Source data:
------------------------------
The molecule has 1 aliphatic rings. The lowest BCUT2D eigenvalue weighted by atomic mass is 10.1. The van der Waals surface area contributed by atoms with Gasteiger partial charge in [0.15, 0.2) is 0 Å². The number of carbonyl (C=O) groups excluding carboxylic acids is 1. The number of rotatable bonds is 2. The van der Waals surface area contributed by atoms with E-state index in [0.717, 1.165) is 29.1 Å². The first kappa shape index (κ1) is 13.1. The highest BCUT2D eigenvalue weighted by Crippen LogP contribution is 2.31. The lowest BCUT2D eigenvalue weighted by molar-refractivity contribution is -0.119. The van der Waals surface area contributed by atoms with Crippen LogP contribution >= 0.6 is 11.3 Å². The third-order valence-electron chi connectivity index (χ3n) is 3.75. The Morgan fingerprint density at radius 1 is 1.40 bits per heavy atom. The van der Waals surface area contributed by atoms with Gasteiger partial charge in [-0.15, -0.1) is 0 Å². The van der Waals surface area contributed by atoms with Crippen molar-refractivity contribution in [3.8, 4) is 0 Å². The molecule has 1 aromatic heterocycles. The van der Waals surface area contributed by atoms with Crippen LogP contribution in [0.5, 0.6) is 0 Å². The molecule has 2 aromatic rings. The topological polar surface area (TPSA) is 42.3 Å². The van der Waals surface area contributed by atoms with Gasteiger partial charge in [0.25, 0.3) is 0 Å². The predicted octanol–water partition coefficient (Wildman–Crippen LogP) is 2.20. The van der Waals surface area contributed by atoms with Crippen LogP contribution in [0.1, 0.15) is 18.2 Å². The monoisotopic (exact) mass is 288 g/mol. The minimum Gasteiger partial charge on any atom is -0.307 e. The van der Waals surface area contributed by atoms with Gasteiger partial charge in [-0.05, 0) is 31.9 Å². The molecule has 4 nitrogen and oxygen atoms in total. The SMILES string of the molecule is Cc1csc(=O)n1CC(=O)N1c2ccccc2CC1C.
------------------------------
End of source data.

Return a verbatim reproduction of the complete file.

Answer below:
The molecule has 1 aliphatic rings. The lowest BCUT2D eigenvalue weighted by atomic mass is 10.1. The van der Waals surface area contributed by atoms with Gasteiger partial charge in [0.15, 0.2) is 0 Å². The number of carbonyl (C=O) groups excluding carboxylic acids is 1. The number of rotatable bonds is 2. The van der Waals surface area contributed by atoms with E-state index in [0.717, 1.165) is 29.1 Å². The first kappa shape index (κ1) is 13.1. The highest BCUT2D eigenvalue weighted by Crippen LogP contribution is 2.31. The lowest BCUT2D eigenvalue weighted by molar-refractivity contribution is -0.119. The van der Waals surface area contributed by atoms with Crippen LogP contribution >= 0.6 is 11.3 Å². The third-order valence-electron chi connectivity index (χ3n) is 3.75. The Morgan fingerprint density at radius 1 is 1.40 bits per heavy atom. The van der Waals surface area contributed by atoms with Gasteiger partial charge in [-0.15, -0.1) is 0 Å². The van der Waals surface area contributed by atoms with Crippen molar-refractivity contribution in [3.8, 4) is 0 Å². The molecule has 1 aromatic heterocycles. The van der Waals surface area contributed by atoms with Crippen LogP contribution in [0.5, 0.6) is 0 Å². The molecule has 2 aromatic rings. The topological polar surface area (TPSA) is 42.3 Å². The van der Waals surface area contributed by atoms with Gasteiger partial charge in [0.25, 0.3) is 0 Å². The predicted octanol–water partition coefficient (Wildman–Crippen LogP) is 2.20. The van der Waals surface area contributed by atoms with Crippen LogP contribution in [0.1, 0.15) is 18.2 Å². The monoisotopic (exact) mass is 288 g/mol. The minimum Gasteiger partial charge on any atom is -0.307 e. The van der Waals surface area contributed by atoms with Gasteiger partial charge in [-0.05, 0) is 31.9 Å². The molecule has 4 nitrogen and oxygen atoms in total. The SMILES string of the molecule is Cc1csc(=O)n1CC(=O)N1c2ccccc2CC1C.